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The Spokesman-Review Newspaper
Spokane, Washington  Est. May 19, 1883

Jennifer Tindall says so long, farewell to Spokane with ‘The Sound of Music’

Actress and singer Jennifer Tindall knows a thing or two about tight deadlines. First, she’ll star as Maria Rainer in Spokane Valley Summer Theatre’s production of “The Sound of Music,” which opens Friday and runs through July 28.

Then she’ll appear as a chorus islander in the summer theater’s production of “Mamma Mia,” which opens Aug. 9. “Mamma Mia!” closes Aug. 18, and on Aug. 19, Tindall will wave goodbye to Spokane as she relocates to New York.

She moves into her apartment Aug. 21 and starts school at New York Conservatory for Dramatic Arts shortly thereafter.

“I looked into it, and it had everything I wanted,” Tindall said of the school. “I went to the school and auditioned in March, and it was this perfect fit. It was so welcoming and so encouraging. I’m very excited. It felt like a place I could grow my craft.”

That means there’s just two chances left to see Tindall on a Spokane-area stage, starting with “The Sound of Music.” Based on Maria von Trapp’s memoir “The Story of the Trapp Family Singers,” “The Sound of Music” features music by Richard Rodgers, lyrics by Oscar Hammerstein and a Howard Lindsay- and Russel Crouse-penned book.

The Tony Award-winning musical was adapted into an Academy Award-winning film of the same name starring Julie Andrews and Christopher Plummer. The musical and the film feature classic songs including “Sixteen Going on Seventeen,” “My Favorite Things,” “So Long, Farewell,” “Climb Ev’ry Mountain,” “Do-Re-Mi” and, of course, “The Sound of Music.”

The Spokane Valley Summer Theatre production is directed by Yvonne A.K. Johnson, music directed by David Brewster and choral directed by Darnelle Preston, who also plays Sister Berthe.

Though she didn’t know it then, Tindall has been preparing for this role practically her entire life. “The Sound of Music” is Tindall’s father’s favorite musical, so she watches it every year around Christmastime. And as a young girl, Tindall would sing “The Lonely Goatherd” on the way to preschool.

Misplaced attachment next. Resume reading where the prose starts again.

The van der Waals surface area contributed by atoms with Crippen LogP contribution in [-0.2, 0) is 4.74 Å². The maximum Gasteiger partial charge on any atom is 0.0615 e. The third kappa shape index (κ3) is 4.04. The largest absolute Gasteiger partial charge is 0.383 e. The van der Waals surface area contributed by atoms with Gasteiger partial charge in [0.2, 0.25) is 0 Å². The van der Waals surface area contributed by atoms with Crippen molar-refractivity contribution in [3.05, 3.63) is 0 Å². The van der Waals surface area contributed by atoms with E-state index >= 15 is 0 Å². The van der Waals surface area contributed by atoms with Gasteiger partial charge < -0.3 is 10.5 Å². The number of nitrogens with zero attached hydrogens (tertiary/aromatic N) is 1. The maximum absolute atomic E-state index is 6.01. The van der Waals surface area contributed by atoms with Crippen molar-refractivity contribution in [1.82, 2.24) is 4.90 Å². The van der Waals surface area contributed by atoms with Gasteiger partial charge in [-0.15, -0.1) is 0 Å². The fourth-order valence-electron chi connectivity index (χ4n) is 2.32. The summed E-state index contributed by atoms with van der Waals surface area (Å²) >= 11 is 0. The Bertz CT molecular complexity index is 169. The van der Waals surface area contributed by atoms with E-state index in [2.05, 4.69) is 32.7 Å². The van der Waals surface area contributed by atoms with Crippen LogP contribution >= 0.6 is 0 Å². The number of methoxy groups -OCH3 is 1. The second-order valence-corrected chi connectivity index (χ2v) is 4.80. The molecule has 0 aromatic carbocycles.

“I’ve grown up with this musical, and I’ve grown up with these characters … ,” she said. “It’s definitely a dream.”

Tindall calls Maria one of the most challenging roles she’s played because everyone, including Tindall, thinks of Andrews when they think of “The Sound of Music.” She worked to find a balance between the portrayal everyone knows and loves and putting her own touch on the character, keeping the sweetness and humility Andrews brought to the character but adding a little spunk.

“I think she’s incredibly blunt,” Tindall said of Maria. “She’s very honest, but she says it in the kindest way, so even though she’s being completely honest with you and you could take it as an insult, she never means it in that way. She’s just trying to help you, and that’s the only way she knows how to say it. I think it’s great to have that for the children, especially somebody like Liesl.”

Bonding with the castmates playing the von Trapp family was no trouble at all for Tindall, who had worked with many of the actors before. Tindall appeared as Cinderella in Spokane Valley Summer Theatre’s production of “Into the Woods” last year, a musical which also featured Michael Muzatko (Captain Georg von Trapp), Maddie Burgess (Liesl), Kyle Adams (Friedrich) and Noelle Fries (Louisa).

Burgess also has played Tindall’s onstage daughter twice, and Tindall and Fries were both in Spokane Civic Theatre’s production of “Les Misérables.”

Having taught summer camps for actors of all ages, Tindall had no problem connecting with the youngest members of the von Trapp family: Cadin Adams (Kurt), Alex Read (Brigitta), Mack Kelly (Marta) and Pearl Wollenhaupt (Gretl).

“The little ones are adorable, and they’re so sweet,” she said. “They’re very rambunctious children, but they’re so much fun to work with. They have a lot of energy.”

That family element is one reason Tindall believes people return to “The Sound of Music,” onstage or on screen, time and time again. The music, of course, also has something to do with it, with Tindall noting that young children are often taught “Do-Re-Mi” as a way to learn how to sing and differentiate between notes.

She’s seen that children love watching other children perform, and “The Sound of Music” is the perfect chance for that. Adults, meanwhile, are often taken in with the historical and faith-based elements of the story.

“This show is going to be really special for the community … ,” Tindall said. “Yvonne’s vision for the show is beautiful, and I think it will stick with people for a long time.”